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From the documents of the Second Vatican Council, Sacrosanctum Concilium, Chapter VII

The entire document may be found here: Sacrosanctum Concilium

CHAPTER VII

SACRED ART AND SACRED FURNISHINGS

122. Very rightly the fine arts are considered to rank among the noblest activities of man’s genius, and this applies especially to religious art and to its highest achievement, which is sacred art. These arts, by their very nature, are oriented toward the infinite beauty of God which they attempt in some way to portray by the work of human hands; they achieve their purpose of redounding to God’s praise and glory in proportion as they are directed the more exclusively to the single aim of turning men’s minds devoutly toward God.

Holy Mother Church has therefore always been the friend of the fine arts and has ever sought their noble help, with the special aim that all things set apart for use in divine worship should be truly worthy, becoming, and beautiful, signs and symbols of the supernatural world, and for this purpose she has trained artists. In fact, the Church has, with good reason, always reserved to herself the right to pass judgment upon the arts, deciding which of the works of artists are in accordance with faith, piety, and cherished traditional laws, and thereby fitted for sacred use.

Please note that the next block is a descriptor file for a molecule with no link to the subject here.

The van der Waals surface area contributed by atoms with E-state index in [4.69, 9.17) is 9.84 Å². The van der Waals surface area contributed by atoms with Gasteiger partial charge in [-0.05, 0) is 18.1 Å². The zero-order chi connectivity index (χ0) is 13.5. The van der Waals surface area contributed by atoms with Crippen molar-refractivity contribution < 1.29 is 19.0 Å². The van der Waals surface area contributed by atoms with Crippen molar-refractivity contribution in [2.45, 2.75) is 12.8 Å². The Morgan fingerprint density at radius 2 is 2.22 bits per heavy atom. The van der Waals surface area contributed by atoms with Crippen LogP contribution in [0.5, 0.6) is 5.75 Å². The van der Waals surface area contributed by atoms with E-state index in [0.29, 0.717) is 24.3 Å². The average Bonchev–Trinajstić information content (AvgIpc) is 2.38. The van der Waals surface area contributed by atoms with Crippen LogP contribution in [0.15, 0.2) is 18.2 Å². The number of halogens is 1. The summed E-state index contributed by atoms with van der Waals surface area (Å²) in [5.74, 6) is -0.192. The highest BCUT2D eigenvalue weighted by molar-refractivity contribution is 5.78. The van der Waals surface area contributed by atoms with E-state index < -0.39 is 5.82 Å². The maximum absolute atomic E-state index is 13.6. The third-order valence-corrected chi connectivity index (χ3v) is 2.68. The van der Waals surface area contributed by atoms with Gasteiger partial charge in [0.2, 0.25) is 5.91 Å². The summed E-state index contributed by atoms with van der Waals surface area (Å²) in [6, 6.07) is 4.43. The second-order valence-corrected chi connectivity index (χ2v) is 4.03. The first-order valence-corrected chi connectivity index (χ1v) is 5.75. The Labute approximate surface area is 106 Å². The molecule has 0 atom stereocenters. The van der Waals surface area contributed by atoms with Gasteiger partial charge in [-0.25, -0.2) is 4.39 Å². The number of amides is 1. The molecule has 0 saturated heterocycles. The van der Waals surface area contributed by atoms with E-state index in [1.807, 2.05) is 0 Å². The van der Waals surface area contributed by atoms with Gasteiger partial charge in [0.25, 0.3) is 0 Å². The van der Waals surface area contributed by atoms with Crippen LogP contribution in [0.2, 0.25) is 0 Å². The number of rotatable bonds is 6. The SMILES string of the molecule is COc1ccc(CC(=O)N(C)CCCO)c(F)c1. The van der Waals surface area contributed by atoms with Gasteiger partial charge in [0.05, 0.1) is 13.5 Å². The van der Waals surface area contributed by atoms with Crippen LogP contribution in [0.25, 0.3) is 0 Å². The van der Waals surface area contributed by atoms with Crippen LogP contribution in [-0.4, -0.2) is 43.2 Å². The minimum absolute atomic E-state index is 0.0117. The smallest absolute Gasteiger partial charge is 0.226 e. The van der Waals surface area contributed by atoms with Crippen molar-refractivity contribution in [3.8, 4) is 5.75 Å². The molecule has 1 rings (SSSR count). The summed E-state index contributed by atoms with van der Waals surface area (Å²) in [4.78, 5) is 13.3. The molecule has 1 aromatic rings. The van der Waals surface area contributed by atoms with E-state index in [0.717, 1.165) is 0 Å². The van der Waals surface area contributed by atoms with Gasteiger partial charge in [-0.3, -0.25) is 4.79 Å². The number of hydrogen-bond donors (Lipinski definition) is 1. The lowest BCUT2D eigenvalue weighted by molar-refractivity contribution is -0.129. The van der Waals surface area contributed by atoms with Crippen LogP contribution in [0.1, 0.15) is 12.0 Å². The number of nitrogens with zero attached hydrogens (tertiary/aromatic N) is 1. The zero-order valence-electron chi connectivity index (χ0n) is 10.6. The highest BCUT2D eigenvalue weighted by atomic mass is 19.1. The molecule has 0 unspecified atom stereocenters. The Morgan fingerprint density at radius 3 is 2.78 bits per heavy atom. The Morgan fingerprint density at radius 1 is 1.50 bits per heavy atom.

The Church has been particularly careful to see that sacred furnishings should worthily and beautifully serve the dignity of worship, and has admitted changes in materials, style, or ornamentation prompted by the progress of the technical arts with the passage of time.

Wherefore it has pleased the Fathers to issue the following decrees on these matters.

123. The Church has not adopted any particular style of art as her very own; she has admitted styles from every period according to the natural talents and circumstances of peoples, and the needs of the various rites. Thus, in the course of the centuries, she has brought into being a treasury of art which must be very carefully preserved. The art of our own days, coming from every race and region, shall also be given free scope in the Church, provided that it adorns the sacred buildings and holy rites with due reverence and honor; thereby it is enabled to contribute its own voice to that wonderful chorus of praise in honor of the Catholic faith sung by great men in times gone by.

St. Francis of Assissi on the importance of liturgical furnishings

The Writings of St. Francis

Epistula ad Custodes I (First letter to the custodians)

2. I beg you, with all that is in me and more, that, when it is appropriate and you judge it profitable, you humbly beg the clergy to revere above everything else the most holy Body and Blood of our Lord Jesus Christ and His holy written words which consecrate [His] Body. 3. The chalices, corporals, appointments of the altar, and everything which pertains to the sacrifice must be of precious material. 4. And if the most holy Body of the Lord is very poorly reserved in any place, it should be placed in a precious location under lock and kept according to the mandate of the Church and carried about with great reverence and administered to others with discretion. 5. In a similar way the written words of the Lord, whenever they are found in an improper place, should be gathered together and kept in a becoming place.